1. Ann Oakley, a British sociologist and supporter of the women’s liberation movement

Lands firmly on the side of culture as a holder. She expressed, ‘nor is the division of labor by sex not universal, but there is no reason why it should be so’. Human cultures are diverse and endlessly variable and owe their creation to human invention rather than to invincible biological forces. Oakley reviews the arguments made by George Peter Murdock on the universality of the sexual division of labor




  1. And the tasks of men and women were divided according to their functional roles. She claims this aspect of Murdock being biased and westernized in his approach to typecasting women’s roles in terms of ‘expressive’ rather than a combination of expressive and instrumental functions.
  2. Oakley examines a number of societies in which biology appears to have little
  3. Or no effect on women’s roles. The Mbuti Pygmies, a hunting and gathering society living in the Kondo rain forests, had no specific rules for the division of labor by gender. Men and women hunt together. There is no distinction between the roles of father and mother, with both sexes sharing the responsibility of caring for the children. Among the Australian Aborigines of Tasmania, both men and women were responsible for seal hunting, fishing, and catching opossums (tree-dwelling mammals).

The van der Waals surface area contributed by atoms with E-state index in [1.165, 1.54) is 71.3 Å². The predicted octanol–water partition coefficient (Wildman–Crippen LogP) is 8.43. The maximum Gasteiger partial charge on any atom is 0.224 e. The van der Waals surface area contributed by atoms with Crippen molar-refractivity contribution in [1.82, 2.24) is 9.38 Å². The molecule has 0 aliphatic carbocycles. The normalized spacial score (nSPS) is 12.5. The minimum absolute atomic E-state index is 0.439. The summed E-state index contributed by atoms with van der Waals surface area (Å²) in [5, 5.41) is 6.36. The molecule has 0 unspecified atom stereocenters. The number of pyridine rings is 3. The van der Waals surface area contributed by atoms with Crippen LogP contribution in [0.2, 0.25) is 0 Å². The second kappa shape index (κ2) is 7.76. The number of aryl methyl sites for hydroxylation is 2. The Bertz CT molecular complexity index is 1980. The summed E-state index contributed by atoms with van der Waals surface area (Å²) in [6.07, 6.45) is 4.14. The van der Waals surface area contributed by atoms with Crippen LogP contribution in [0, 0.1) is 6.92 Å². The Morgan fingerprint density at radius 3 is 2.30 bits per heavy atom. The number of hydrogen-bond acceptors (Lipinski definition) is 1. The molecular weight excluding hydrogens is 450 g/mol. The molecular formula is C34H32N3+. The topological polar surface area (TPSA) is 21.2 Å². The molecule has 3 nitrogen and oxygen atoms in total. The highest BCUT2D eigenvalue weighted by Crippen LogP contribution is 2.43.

4. Turning to present-day societies, Oakley notes that women are an important part of many armed forces, notably those of China, Russia, Cuba, and Israel. Therefore, Oakley claims that the above example shows that there are no exclusively female roles and that biological characteristics do not prevent women from having particular jobs. She considers the supposed ‘biologically based inability’ of women to perform their heavy and demanding work a myth.
  5. Oakley comments on the Parsonian approach as promoting a biased system of beliefs that centers a woman’s life around the expressive domain. They argue that the role of the expressive homemaker mother is not essential to the functioning of the family unit.


  1. It exists only for the convenience of men. She further claims that Parson’s interpretation of gender roles is only a valid myth for domestic abuse of women. Oakley is therefore a positive prop of a sublime womanhood to an all-encompassing wide domain of expressive talents and innate strength.